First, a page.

IMG 0540

 

We add one small cup of water to the mixture, bring it to boil while stirring, and set it aside - the sauce is done! 

Now we cook our green leafy vegetables. The trick here is not to overcook them meaning they need to be crunchy not soft. We put water in a pan and bring it to boil. We add the veggetables and let them boil no longer than a minute. Please note that if the vegetable is softer and thinner it will cook faster so keep checking it with a fork if it is still firm.

 

IMG 0541

 

We take the vegetables out, put them on a plate and pour the sauce on top (even though it is hot). And … we are ready! A healthy easy to make side dish to cleanse and stimulate the Liver. Enjoy!

 

IMG 0542

 

As we move into season Spring a new organ becomes the topic of our discussions and new color foods become more predominant in our kitchen. The organ is Liver and the foods that have stimulating, nurturing and cleansing effect on the Liver are green color foods.

 

Image result for chinese paintings of spring

 

Whenever air and water move in nature the environment is healthy. When the river flows continuously and uninterruptedly its water is fresh and safe to drink. When wind blows through our city the air is cleansed. The same pertains to our body – whenever blood and Qi move continually and uninterruptedly the body is balanced, the mood is good, the emotions are harmonious.

In Chinese medicine the Liver is responsible for the proper movement of Qi in the body. As Qi and blood are interconnected a proper movement of Qi will ensure ceasless movement of blood. Vice versa if the Qi ceases to move the blood will eventually stagnate as well. On a physical level Qi stagnation manifests in distention, while blood stagnation manifests in pain. On a mental level Qi stagnation manifests in mood changes, lack of patience and unstable behavior. Liver Qi stagnation also brings about anger (with all its varieties) as anger is the emotion that manifests with an unbalanced Liver. Long term suppressed anger will eventually transform into depression. Thus anger and depression are also signs of Liver Qi stagnation. A typical sign of Liver Qi stagnation in women is PMS. If the Qi stagnation is chronic the blood will stagnate too leading to painful menstruation (in TCM the Liver governs the women’s cycle).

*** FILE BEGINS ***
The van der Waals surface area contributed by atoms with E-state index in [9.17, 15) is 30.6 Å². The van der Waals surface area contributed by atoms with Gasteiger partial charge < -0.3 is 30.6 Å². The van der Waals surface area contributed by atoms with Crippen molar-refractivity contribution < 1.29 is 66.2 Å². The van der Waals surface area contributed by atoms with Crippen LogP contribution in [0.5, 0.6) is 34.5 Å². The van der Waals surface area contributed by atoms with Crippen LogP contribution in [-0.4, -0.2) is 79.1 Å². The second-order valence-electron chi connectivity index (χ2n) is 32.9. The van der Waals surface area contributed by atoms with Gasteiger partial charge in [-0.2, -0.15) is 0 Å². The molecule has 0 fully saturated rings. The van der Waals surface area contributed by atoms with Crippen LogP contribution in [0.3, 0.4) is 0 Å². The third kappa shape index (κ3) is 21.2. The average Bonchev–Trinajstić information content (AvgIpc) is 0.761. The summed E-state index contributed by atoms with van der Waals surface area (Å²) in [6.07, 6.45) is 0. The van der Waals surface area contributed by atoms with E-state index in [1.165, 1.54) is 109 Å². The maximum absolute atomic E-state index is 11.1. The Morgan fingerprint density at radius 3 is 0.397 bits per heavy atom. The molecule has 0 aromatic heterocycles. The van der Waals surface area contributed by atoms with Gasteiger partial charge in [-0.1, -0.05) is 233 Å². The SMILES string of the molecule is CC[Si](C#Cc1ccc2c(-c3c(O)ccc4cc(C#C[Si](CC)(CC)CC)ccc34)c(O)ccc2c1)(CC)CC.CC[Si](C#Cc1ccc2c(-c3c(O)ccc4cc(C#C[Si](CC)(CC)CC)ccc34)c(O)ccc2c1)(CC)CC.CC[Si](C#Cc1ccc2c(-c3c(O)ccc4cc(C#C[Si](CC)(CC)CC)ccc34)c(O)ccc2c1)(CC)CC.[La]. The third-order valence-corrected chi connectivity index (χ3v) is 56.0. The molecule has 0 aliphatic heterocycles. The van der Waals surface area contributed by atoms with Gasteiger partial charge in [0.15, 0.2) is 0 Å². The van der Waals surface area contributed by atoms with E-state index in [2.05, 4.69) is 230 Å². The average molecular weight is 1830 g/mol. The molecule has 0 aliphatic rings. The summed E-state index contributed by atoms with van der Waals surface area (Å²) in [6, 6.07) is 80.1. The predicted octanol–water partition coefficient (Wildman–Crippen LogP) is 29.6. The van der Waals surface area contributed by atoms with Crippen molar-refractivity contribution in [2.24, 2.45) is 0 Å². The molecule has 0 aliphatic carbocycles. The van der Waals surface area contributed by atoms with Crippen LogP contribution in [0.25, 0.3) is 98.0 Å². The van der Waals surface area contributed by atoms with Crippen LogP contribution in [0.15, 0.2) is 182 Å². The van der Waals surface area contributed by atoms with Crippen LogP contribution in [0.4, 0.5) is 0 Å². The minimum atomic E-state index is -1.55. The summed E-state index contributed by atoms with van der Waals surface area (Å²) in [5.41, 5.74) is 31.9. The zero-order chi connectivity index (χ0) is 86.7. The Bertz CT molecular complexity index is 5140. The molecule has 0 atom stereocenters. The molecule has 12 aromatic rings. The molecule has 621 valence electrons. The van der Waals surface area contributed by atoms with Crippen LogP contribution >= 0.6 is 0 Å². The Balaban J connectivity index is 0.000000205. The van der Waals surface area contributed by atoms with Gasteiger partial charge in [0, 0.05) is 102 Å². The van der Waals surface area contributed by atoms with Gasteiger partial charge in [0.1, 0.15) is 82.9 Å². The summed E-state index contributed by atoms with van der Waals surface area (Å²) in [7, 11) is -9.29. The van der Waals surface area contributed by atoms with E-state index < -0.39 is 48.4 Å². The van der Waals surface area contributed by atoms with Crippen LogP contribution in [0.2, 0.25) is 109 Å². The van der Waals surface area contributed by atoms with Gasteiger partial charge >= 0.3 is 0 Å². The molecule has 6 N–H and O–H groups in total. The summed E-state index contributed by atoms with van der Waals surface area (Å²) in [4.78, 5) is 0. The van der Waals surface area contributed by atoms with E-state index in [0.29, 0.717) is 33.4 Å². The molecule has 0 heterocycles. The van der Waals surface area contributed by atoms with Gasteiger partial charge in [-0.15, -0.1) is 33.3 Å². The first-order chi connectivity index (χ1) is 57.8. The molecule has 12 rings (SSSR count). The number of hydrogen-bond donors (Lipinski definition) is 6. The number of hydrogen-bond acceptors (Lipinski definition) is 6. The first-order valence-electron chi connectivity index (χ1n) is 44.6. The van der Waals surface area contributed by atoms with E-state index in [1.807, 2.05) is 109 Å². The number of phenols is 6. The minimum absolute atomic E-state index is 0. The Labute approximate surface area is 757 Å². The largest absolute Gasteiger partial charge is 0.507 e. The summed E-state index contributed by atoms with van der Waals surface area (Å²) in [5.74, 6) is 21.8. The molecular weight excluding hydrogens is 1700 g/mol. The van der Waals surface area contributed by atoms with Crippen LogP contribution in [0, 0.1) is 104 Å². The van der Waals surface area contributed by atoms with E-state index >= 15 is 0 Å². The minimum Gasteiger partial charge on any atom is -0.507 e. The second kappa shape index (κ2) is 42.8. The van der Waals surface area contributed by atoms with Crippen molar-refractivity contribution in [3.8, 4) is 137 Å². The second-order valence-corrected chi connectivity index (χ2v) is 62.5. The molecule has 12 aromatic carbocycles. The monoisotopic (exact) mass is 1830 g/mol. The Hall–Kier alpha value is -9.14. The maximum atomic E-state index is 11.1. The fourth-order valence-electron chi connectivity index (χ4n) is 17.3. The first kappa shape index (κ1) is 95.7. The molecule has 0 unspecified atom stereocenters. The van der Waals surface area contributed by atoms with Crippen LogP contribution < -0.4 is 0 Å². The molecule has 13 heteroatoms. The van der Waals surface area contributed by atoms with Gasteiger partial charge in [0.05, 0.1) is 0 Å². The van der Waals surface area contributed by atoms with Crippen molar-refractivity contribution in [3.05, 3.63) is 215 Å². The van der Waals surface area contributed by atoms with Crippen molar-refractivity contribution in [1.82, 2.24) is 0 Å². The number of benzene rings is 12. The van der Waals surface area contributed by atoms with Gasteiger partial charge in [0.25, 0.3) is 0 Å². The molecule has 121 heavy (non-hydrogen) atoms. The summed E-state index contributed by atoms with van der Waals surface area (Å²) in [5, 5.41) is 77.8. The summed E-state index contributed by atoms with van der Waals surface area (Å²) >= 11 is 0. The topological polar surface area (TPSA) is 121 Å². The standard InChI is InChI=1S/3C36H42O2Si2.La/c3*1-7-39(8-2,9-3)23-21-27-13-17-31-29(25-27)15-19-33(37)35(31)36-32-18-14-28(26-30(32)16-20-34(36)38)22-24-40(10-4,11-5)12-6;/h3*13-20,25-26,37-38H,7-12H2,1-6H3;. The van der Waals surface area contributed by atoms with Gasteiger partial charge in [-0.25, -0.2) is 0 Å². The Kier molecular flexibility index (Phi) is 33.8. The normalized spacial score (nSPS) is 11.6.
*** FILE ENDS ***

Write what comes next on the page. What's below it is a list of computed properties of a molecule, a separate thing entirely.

Image result for chinese paintings of women

 

 

The time during which the Liver is most active is spring. Thus if there is Liver disharmony it will be during spring season when it will manifest the most. People with unbalanced/stagnated livers will experience spring depression or feel more irritable than usual. They may also feel tired and/or have variety of digestive issues (when the Liver stagnates it overacts the Spleen causing digestive problems and lack of energy). The best thing we could do to help ourselves in this situation is to cater to the Liver with moving/anti-stagnant and cleansing foods and herbs which will break the stagnation and clear heavy emotions. We could do that also if we do not experience the above symptoms – simply to cleanse our body after the rather fatty winter diet making sure the Qi of the Liver flows uninterruptedly. So the next couple of months we will use green color, pungent and anti-stagnant foods to prepare our meals. As Qi and blood are interconnected a blood deficient person will especially be prone to Liver Qi stagnation (not enough blood to move the Qi). Thus we will also include blood tonifying foods and herbs during spring season. Stay tuned!

  


https://holosapiens.com/templates/favicon.ico

Click